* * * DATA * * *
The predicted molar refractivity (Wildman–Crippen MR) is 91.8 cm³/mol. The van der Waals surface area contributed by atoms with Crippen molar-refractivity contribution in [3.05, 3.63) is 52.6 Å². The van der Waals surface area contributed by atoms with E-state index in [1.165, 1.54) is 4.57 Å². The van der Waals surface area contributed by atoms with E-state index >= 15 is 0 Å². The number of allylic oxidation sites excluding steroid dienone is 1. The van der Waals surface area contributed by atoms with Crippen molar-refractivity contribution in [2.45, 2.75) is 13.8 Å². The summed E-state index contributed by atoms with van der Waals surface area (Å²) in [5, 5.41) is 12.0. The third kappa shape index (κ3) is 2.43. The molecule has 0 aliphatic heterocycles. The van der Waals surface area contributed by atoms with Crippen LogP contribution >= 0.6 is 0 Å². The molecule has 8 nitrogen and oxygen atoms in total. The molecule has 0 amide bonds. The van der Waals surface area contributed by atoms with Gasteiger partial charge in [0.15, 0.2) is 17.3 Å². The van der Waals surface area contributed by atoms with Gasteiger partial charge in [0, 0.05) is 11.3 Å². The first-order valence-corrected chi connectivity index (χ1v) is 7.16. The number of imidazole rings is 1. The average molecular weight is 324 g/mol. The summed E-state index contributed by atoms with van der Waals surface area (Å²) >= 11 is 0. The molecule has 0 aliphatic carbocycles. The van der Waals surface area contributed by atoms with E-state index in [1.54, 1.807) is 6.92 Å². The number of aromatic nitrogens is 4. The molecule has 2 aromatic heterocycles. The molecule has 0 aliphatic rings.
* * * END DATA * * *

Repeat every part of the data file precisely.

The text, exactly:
The predicted molar refractivity (Wildman–Crippen MR) is 91.8 cm³/mol. The van der Waals surface area contributed by atoms with Crippen molar-refractivity contribution in [3.05, 3.63) is 52.6 Å². The van der Waals surface area contributed by atoms with E-state index in [1.165, 1.54) is 4.57 Å². The van der Waals surface area contributed by atoms with E-state index >= 15 is 0 Å². The number of allylic oxidation sites excluding steroid dienone is 1. The van der Waals surface area contributed by atoms with Crippen molar-refractivity contribution in [2.45, 2.75) is 13.8 Å². The summed E-state index contributed by atoms with van der Waals surface area (Å²) in [5, 5.41) is 12.0. The third kappa shape index (κ3) is 2.43. The molecule has 0 aliphatic heterocycles. The van der Waals surface area contributed by atoms with Crippen LogP contribution >= 0.6 is 0 Å². The molecule has 8 nitrogen and oxygen atoms in total. The molecule has 0 amide bonds. The van der Waals surface area contributed by atoms with Gasteiger partial charge in [0.15, 0.2) is 17.3 Å². The van der Waals surface area contributed by atoms with Gasteiger partial charge in [0, 0.05) is 11.3 Å². The first-order valence-corrected chi connectivity index (χ1v) is 7.16. The number of imidazole rings is 1. The average molecular weight is 324 g/mol. The summed E-state index contributed by atoms with van der Waals surface area (Å²) >= 11 is 0. The molecule has 0 aliphatic carbocycles. The van der Waals surface area contributed by atoms with E-state index in [1.54, 1.807) is 6.92 Å². The number of aromatic nitrogens is 4. The molecule has 2 aromatic heterocycles. The molecule has 0 aliphatic rings.